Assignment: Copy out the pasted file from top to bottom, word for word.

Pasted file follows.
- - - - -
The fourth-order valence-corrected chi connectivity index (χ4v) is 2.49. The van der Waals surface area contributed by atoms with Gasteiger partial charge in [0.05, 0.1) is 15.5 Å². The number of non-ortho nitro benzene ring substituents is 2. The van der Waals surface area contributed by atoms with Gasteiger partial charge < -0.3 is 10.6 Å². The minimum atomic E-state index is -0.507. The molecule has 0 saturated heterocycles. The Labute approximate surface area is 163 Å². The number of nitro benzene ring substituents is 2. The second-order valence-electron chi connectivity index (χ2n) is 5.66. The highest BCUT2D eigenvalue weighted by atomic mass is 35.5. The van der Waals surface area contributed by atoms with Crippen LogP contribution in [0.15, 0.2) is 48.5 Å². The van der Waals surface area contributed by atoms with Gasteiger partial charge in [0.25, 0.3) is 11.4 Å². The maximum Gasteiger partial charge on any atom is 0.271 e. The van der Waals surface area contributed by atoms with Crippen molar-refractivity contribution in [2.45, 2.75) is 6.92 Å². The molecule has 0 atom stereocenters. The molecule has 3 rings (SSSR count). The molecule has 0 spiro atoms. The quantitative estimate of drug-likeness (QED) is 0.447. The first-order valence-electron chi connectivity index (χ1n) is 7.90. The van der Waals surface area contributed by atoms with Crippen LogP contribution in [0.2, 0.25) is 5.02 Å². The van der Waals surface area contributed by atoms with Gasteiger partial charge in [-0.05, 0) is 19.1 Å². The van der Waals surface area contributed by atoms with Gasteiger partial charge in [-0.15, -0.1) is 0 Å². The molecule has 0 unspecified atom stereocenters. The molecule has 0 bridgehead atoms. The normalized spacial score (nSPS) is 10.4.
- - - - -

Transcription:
The fourth-order valence-corrected chi connectivity index (χ4v) is 2.49. The van der Waals surface area contributed by atoms with Gasteiger partial charge in [0.05, 0.1) is 15.5 Å². The number of non-ortho nitro benzene ring substituents is 2. The van der Waals surface area contributed by atoms with Gasteiger partial charge < -0.3 is 10.6 Å². The minimum atomic E-state index is -0.507. The molecule has 0 saturated heterocycles. The Labute approximate surface area is 163 Å². The number of nitro benzene ring substituents is 2. The second-order valence-electron chi connectivity index (χ2n) is 5.66. The highest BCUT2D eigenvalue weighted by atomic mass is 35.5. The van der Waals surface area contributed by atoms with Crippen LogP contribution in [0.15, 0.2) is 48.5 Å². The van der Waals surface area contributed by atoms with Gasteiger partial charge in [0.25, 0.3) is 11.4 Å². The maximum Gasteiger partial charge on any atom is 0.271 e. The van der Waals surface area contributed by atoms with Crippen molar-refractivity contribution in [2.45, 2.75) is 6.92 Å². The molecule has 0 atom stereocenters. The molecule has 3 rings (SSSR count). The molecule has 0 spiro atoms. The quantitative estimate of drug-likeness (QED) is 0.447. The first-order valence-electron chi connectivity index (χ1n) is 7.90. The van der Waals surface area contributed by atoms with Crippen LogP contribution in [0.2, 0.25) is 5.02 Å². The van der Waals surface area contributed by atoms with Gasteiger partial charge in [-0.05, 0) is 19.1 Å². The van der Waals surface area contributed by atoms with Gasteiger partial charge in [-0.15, -0.1) is 0 Å². The molecule has 0 unspecified atom stereocenters. The molecule has 0 bridgehead atoms. The normalized spacial score (nSPS) is 10.4.